the pressures involved.

Vymeniky
12-02-2006, 10:39 AM
Hello,

for our new generation of swimming pool heat pumps, we need to switch over to the new refrigerant R410A, which means we need a pressure rating on the refrigerant side at least 32 bar (450 psig?).

At the same moment we need to use salted pool water on the secondary side.

Can you deliver any condenser 32 bar, 9 kW capable of handling salted water? (Cu/Ni, titanium coaxial possibly)

Attached please find the calculation of a (plate) condenser that we need to replace by your unit.

Awaiting you response, hopefuly technical and price quotataion

sincerely

Martin Pekarek
info@vymeniky.cz






Not true, R410a can reuse the same pipework as any other air con unit. That is the beauty of using R410.

So long as you pressure test it properly it will be ok.


Chillin:) :)

US Iceman
13-02-2006, 12:49 AM
R410a is designed for ac only..

And why is this???

Since R-410a has a higher vapor pressure than R-22, I suspect it could be used for low-temperature refrigeration without any problem. I have looked at some R-410a refrigeration applications and can't see any reason why it could not be used. OK, air-cooled condensing is one problem due to the high pressures...

I have to agree with Peter on the pipe pressure ratings. This should be verified by calculation for the intended operating pressure. When someone says it will work for one application, you should not accept the fact that it could work for all. These kinds of statements will get someone hurt.

If you are trying to evaluate refrigerants try this...

Calculate the mass flow requirements for the capacity needed at the operating conditions. Then convert the mass flow into suction volume flow (mass flow X specific volume of suction gas.

The lower the mass and volume flow will be (for a given cooling load) shows the impact of the refrigerant being used.

What you are trying to find is the highest amount of heat absorption capability per cubic meter of vapor. Another method is to calculate the net refrigeration effect (NRE) for the cycle. Then multiply the NRE X the gas density at the evaporation temperature.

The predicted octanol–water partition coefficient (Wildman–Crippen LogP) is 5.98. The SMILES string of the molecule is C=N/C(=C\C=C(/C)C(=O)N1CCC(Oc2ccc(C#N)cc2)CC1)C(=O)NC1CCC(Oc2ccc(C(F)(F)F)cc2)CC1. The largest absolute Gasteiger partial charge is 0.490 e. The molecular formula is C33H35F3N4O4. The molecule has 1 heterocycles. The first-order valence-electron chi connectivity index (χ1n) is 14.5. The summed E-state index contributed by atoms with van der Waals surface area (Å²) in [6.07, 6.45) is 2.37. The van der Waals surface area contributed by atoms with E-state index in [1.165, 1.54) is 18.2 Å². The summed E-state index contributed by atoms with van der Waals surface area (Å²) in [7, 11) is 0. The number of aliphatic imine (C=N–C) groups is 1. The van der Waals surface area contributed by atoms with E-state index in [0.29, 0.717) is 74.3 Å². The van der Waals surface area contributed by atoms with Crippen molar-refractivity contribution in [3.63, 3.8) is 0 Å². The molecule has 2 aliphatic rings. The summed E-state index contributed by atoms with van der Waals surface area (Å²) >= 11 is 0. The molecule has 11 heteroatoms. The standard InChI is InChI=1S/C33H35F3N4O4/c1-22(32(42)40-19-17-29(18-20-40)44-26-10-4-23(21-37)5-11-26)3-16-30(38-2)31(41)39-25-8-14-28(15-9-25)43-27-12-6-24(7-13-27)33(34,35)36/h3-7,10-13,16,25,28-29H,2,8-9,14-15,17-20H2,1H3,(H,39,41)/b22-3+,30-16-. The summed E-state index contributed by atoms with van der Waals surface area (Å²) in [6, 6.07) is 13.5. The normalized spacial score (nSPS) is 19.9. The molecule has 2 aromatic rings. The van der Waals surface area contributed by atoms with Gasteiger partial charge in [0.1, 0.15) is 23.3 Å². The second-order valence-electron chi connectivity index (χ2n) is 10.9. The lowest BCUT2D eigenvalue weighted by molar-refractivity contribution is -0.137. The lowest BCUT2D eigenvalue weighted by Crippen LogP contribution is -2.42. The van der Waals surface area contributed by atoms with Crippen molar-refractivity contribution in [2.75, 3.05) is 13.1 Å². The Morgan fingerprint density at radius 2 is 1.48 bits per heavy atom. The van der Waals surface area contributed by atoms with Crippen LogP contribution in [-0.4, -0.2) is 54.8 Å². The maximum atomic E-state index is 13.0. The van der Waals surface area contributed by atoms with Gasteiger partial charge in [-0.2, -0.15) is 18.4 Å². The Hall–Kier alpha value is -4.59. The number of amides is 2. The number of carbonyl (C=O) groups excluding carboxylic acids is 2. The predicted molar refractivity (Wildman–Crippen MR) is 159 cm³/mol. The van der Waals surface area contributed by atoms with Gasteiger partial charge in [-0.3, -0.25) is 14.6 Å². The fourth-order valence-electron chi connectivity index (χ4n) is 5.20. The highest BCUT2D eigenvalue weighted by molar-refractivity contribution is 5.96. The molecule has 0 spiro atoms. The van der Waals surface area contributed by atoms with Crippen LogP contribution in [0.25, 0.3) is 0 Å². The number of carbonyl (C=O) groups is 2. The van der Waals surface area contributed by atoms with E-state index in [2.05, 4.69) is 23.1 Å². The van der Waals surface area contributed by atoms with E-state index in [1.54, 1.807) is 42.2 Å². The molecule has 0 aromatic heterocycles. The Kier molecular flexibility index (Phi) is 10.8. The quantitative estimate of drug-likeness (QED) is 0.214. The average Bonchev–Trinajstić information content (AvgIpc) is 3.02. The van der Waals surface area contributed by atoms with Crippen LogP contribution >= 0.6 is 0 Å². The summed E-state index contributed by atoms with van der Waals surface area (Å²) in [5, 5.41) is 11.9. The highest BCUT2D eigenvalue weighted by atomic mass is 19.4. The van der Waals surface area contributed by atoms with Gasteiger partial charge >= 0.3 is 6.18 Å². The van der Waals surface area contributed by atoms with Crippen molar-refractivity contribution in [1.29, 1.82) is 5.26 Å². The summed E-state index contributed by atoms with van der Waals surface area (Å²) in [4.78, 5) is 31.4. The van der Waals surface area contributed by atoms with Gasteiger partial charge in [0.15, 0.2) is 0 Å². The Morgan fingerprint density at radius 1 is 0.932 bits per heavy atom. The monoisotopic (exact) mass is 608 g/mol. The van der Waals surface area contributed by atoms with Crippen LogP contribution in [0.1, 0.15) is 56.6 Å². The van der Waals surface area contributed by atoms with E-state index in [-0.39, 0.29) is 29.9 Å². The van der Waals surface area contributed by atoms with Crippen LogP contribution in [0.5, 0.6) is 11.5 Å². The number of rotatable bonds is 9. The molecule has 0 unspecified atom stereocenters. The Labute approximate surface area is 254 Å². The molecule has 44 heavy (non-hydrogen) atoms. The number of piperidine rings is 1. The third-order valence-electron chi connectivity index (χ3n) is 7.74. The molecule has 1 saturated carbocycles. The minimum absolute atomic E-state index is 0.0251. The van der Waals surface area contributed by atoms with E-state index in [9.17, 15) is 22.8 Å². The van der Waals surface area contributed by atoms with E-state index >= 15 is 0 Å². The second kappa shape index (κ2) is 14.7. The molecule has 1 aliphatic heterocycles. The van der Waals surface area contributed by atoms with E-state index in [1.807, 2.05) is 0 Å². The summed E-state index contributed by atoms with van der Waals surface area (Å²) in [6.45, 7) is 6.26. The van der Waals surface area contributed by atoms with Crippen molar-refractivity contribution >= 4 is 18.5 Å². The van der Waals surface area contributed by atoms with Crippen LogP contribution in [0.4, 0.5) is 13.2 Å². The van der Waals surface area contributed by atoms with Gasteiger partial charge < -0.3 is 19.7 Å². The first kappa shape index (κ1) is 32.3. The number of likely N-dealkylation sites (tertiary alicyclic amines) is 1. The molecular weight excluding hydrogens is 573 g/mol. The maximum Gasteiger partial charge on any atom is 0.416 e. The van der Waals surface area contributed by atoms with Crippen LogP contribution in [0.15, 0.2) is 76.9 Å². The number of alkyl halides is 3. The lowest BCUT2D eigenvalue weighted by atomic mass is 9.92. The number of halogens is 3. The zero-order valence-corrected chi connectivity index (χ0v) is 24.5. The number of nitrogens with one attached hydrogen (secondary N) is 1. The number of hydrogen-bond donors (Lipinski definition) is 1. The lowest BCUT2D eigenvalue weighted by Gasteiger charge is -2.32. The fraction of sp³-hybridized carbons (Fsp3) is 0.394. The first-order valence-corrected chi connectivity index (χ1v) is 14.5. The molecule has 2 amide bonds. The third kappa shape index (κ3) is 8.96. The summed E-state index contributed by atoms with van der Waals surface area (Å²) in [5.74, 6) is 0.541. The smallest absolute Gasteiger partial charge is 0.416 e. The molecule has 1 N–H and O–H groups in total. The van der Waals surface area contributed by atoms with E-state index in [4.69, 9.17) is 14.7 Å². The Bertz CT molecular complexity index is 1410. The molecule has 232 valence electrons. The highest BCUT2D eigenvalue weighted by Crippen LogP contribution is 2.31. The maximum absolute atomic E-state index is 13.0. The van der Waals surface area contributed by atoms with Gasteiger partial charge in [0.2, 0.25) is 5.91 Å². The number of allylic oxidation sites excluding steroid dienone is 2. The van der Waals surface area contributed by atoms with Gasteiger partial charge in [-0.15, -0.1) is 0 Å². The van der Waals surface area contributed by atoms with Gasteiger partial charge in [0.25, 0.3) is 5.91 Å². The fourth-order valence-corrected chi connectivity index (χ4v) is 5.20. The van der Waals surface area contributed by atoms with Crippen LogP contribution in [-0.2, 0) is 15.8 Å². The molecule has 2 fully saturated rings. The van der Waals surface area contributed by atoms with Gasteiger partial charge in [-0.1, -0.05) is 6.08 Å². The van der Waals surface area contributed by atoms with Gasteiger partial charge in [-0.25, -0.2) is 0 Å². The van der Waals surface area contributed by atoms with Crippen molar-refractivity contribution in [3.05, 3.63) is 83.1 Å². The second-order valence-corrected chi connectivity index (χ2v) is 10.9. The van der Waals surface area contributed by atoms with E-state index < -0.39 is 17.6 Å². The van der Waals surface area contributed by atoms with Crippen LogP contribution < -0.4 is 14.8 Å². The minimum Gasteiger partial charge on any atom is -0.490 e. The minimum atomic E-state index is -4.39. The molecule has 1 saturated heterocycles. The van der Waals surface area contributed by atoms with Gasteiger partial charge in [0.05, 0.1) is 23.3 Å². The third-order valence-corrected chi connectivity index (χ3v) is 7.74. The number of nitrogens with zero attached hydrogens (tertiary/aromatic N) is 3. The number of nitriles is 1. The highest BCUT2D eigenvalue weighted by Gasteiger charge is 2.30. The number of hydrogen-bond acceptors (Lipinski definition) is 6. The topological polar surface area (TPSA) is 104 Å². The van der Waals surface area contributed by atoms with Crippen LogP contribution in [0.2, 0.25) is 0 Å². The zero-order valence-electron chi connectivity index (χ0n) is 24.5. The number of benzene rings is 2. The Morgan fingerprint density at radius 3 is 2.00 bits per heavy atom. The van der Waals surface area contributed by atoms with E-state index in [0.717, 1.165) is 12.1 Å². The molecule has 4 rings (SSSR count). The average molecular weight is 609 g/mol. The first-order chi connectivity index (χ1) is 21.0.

I believe this is one of the problems of all of the new refrigerants. We have about 70 years of history, expectations and experience with the old refrigerants, that we are now using to design new systems with.

Lc_shi
13-02-2006, 02:25 AM
I agree Iceman's idea.
But I've not seen r410a application in low temp field. May there are some issues to consider?

chillin out
13-02-2006, 07:58 PM
Hi USiceman,

What I have said in my previous posts is only what I have been told and found on the net.


We have about 70 years of history, expectations and experience with the old refrigerants, that we are now using to design new systems with.
Is this good?

Or is it time to forget the past and reinvent the wheel?

Chemistry has come a long way in 70 years, They probably laugh at the primative gases we used to use.

Sizing up pipe work is differant for this gas, you can get away with using smaller pipes if need be because the pressure would force through.

I think I was told that, if the original pipes for R22 system is being used and there is a problem with sizes, then you can oversize the cond unit.

This is really useful.

Lets say for instance you had to reinstall an air con unit, and the pipe run goes above (or through) a 'clean' room. Then using existing pipes will enable work to carry on in the 'clean' room and no need to spend 2 days cleaning up plus it will save a lot of money and time on installing.


Chillin:) :)

US Iceman
13-02-2006, 08:36 PM
Is this good?

Or is it time to forget the past and reinvent the wheel?

I don't think we need to reinvent the wheel as you described it. I do however think there are a lot of "rules-of-thumb" that have been developed with the older refrigerants. These may not apply to the new refrigerants.

I believe we need to be very careful in evaluating the piping for the maximum allowed pressure rating and pressure loss. Compounding this is the effect of the temperature glide with some of the refrigerants.

The new refrigerants do not behave the same way as our old favorites (R-12. R-22, R-502, etc.). No glide and nothing special on the copper tubing (Type K or Type L ACR copper) and fittings.